Please forgive the typos. I’ll fix those soon, this was written tonight and it’s already late.
About two weeks ago my LG G2 screen broke. I managed to get it replaced in Phnom Penh but then it promptly broke again, leading me on the search for a better and more durable Android phone.
Given how brittle and thin the glass was on the display I wasn’t ready to get another screen installed on the G2. It may either get sold or stick around as a general purpose micro computer for uploading files while I’m on the go.
Now the G2 is still a fantastic phone, but it’s not water resistant and it doesn’t have an expandable Micro SD card slot. Also, and I only found this out after buying it, I ended up with the obscure Brazilian model that can’t run Cyanogenmod and was late to get updates.
The models I considered replacing it with were the iPhone 5 and 5S, Samsung Galaxy S5 (terrible hand feeling), the Sony Xperia Ultra (too big), and the Sony Xperia Z2, Z3, Z1 and and Z3 compact models. I also looked at the Huawei Ascend Mate 2 and Mate 7 (no Cyanogen) which have big screens and fantastic battery life. The One Plus One is not available in Cambodia and the Oppo phones look great (N1, N3, Find 7) but were too expensive ($500ish).
I ended up finding a Sony Z2 for about $320 used in amazing shape. To be fair I also priced shopped the iPhone 5 and 5S. But those iPhones cost over $350 for below average battery life, no water resistance, small screens and high “steal me” value. It wasn’t worth it.
The iPhone 6 costs $750 used in Cambodia with 16 gigs of storage and around $1,000 with 64 gigs of storage and a 1080p display (the plus model). That’s three times the price after I added in an SD card for music storage to the Sony.
In practice I shoot few photos on my phone but I still want it to have a passable camera. When comparing phone cameras I always look to DxOMark mobile for objective comparisons.
The Z2, Z3, and S5 occupy spots 3-5 on the DxOMark rankings. That’s below both variants of iPhone 6 but above the iPhone 5S (#9) and iPhone 5 (#15).
Note that the Z3 Compact has the same camera as its bigger. So you’re not missing anything buying the smaller and lighter model. (Honestly I might have preferred a Z2 compact — but they don’t seem to exist).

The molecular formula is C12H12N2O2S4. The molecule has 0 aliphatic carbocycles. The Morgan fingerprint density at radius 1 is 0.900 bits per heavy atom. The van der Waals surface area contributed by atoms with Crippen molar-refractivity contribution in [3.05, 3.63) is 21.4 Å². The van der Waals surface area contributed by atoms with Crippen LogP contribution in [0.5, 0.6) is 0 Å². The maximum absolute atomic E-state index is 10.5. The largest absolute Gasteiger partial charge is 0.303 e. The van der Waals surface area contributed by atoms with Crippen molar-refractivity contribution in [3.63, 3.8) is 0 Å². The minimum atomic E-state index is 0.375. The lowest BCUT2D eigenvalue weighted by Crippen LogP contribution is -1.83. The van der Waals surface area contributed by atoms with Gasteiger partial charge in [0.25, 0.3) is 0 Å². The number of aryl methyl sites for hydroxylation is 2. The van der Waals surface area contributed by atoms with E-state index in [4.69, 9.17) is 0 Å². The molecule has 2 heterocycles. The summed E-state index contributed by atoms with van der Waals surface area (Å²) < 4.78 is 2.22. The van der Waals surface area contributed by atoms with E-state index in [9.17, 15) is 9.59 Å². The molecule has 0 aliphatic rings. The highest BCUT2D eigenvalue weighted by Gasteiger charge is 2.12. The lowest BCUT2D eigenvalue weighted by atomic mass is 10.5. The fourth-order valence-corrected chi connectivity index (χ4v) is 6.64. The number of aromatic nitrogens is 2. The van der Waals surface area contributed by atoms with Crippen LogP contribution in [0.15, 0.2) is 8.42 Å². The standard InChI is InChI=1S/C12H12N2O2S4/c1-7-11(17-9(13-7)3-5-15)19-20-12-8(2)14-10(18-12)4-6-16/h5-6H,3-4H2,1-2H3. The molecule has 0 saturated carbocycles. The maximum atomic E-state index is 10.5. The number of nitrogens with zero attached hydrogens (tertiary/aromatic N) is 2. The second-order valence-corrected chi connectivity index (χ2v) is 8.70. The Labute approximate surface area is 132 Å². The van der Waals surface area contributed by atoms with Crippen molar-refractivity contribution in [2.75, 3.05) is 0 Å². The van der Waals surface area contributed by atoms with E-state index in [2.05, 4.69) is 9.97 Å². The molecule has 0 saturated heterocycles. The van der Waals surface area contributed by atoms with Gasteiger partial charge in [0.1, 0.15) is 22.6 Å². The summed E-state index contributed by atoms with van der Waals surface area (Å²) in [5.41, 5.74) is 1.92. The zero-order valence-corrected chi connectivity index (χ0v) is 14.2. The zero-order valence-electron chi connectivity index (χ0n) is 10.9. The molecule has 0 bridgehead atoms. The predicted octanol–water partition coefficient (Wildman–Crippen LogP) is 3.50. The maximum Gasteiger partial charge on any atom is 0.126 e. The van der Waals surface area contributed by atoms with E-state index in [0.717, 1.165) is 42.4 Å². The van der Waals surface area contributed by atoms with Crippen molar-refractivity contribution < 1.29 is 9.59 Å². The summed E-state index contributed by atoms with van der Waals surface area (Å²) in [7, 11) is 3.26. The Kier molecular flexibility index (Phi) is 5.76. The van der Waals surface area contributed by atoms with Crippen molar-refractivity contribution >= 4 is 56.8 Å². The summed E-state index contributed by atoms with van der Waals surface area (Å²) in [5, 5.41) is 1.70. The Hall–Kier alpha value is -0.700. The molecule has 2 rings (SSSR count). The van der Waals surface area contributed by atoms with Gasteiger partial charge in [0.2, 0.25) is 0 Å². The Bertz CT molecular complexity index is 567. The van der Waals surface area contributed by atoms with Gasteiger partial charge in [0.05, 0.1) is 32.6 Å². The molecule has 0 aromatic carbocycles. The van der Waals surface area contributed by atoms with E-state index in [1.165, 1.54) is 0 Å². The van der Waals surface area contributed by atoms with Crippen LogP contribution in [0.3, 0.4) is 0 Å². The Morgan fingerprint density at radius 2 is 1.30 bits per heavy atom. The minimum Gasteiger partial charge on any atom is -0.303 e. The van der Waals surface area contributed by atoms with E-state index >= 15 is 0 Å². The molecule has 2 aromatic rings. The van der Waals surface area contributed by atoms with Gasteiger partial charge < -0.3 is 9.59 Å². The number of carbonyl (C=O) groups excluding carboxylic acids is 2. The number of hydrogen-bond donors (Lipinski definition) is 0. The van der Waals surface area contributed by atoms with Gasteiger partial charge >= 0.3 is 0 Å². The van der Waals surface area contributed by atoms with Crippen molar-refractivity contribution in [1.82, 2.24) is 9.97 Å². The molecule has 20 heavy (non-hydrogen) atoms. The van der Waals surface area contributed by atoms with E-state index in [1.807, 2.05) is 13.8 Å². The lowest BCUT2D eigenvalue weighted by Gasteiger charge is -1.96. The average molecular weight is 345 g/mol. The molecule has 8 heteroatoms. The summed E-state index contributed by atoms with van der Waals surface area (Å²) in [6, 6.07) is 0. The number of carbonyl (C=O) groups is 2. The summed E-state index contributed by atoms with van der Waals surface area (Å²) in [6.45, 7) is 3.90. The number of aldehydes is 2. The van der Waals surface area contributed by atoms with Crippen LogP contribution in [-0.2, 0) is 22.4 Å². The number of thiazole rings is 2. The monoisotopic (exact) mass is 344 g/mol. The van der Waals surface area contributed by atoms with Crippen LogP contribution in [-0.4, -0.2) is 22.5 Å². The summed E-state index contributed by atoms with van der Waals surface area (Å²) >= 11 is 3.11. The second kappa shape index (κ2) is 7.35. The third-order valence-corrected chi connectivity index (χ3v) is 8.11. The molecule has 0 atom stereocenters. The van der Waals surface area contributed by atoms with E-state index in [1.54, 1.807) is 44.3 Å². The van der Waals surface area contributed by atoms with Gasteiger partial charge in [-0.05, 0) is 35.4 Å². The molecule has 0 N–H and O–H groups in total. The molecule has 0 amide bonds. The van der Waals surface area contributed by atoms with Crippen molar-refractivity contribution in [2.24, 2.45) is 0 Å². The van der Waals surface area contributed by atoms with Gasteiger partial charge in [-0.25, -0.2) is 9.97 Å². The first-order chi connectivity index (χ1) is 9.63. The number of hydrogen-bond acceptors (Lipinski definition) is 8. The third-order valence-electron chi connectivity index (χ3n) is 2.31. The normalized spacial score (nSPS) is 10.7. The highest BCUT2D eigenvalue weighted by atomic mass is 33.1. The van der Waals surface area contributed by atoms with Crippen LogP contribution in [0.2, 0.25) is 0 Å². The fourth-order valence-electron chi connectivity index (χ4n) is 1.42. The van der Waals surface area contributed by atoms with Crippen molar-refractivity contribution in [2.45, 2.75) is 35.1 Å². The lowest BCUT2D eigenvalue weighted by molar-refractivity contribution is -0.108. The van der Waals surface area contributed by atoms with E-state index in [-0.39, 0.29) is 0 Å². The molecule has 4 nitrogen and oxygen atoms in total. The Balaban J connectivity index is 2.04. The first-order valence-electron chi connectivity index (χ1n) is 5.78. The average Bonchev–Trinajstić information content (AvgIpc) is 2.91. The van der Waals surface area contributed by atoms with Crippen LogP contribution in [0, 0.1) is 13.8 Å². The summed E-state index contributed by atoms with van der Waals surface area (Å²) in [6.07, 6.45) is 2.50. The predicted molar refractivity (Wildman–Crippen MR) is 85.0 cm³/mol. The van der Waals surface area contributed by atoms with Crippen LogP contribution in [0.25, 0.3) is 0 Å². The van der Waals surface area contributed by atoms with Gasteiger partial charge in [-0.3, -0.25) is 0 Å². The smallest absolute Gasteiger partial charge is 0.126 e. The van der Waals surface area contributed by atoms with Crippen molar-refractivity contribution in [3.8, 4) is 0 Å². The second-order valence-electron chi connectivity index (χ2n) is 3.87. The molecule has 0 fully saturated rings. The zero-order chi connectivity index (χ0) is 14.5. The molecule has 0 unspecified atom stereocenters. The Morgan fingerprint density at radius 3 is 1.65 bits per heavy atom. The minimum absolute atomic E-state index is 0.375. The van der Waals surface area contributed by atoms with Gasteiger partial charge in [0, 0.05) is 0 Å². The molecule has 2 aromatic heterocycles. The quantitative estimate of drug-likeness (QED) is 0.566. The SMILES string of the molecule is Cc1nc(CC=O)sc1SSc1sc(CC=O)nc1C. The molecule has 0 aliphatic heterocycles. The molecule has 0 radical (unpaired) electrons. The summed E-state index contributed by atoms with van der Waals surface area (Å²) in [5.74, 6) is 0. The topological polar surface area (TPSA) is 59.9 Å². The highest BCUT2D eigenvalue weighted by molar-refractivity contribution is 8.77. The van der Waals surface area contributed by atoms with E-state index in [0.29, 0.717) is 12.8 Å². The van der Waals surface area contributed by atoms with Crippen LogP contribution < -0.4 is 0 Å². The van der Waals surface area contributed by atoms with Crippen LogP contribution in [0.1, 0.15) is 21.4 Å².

Why the Z2
I picked the out of date Sony Z2 because it is almost the same specs as a brand new $590 in Cambodia Sony Z3. I’m serious: Sony updates their phones every six months, the Z2 and the Z3 are basically the same thing. They have the same screen, almost the same processor, and the same camera.
What makes the Z2 great is the huge 3200 mAh battery, the 1080p IPS display, the 1⁄3” sensor and the water and dust resistance. That 1⁄3” sensor is larger than the iPhone 6 Plus and the size of many point and shoots 1. It can also shoot 4k video which I don’t need.
As far as durability: I’m probably not going to put a case on my Z2 but it feels far more durable than other glass phones I’ve used. Battery life: this morning I woke up with ~60% battery after forgetting to charge it overnight and it still lasted until the end of the day walking around playing music and reading.
What I find most remarkable about these phones is how Sony is fitting bigger batteries, bigger camera sensors, three times the RAM and higher resolution displays into lighter packaging than Apple which is also waterproof. How? The iPhone 6 and Z3 compact both weigh 129 grams but the Z3 has 40% more battery capacity. What is Apple doing with all those grams?
The full-sized Z3 has a slightly smaller screen than the iPhone 6 Plus (5.2 vs 5.5 inches), the same screen resolution, a bigger battery, and it is also lighter. Again it’s also waterproof and has expandable storage.
I love Cyanogenmod. Cyanogenmod 12 is the best mobile OS I’ve ever used and I’m using a nightly build. It’s just remarkably good. Lollipop is there.
It’s hard for me to tell which features are part of Lollipop and which are Cyanogen, but the design and multitasking is phenomenal. The handling of notifications and dozens of apps is much better for me on Android than iOS. There are a few minor bugs but fewer in practice than I’ve had on iOS 8. (From a nightly build!)
My advice if you ever buy an Android phone is to make very sure that the SKU you buy works with Cyanogenmod. It’s a great way to future proof your way into software updates. It’s also the only way aside from rooting your phone to get a very uncluttered Android experience from most manufacturers.
Sony’s stock Android ROM is very uncluttered and nicely designed, but it still had a few apps (Sony apps, but also Facebook) that couldn’t be uninstalled. I dislike that for a few reasons, but the main one is that the default apps stay on the phone and eats bandwidth and space updating themselves and clutter the UI. It also means I have to root the phone and risk security issues in order to get the UI I want.
Sony has an official page allowing you to unlock the bootloader on your device. Holy crap! This is a beautiful commitment to open source software from a company which people love to hate.
So if you’re in the market for an Android phone print out the officially supported Cyanogen Mod phones and bring it with you to the store. Check to make sure the exact model number you buy is supported by Cyanogenmod (on the Settings->About This Phone page). I’d recommend just getting a Sony and flashing it as soon as you get home, mine took 30 minutes.
- Apple uses Sony sensors. This implies that either Apple is using better lenses or better software to get their better images. I’d put my money on software. [return]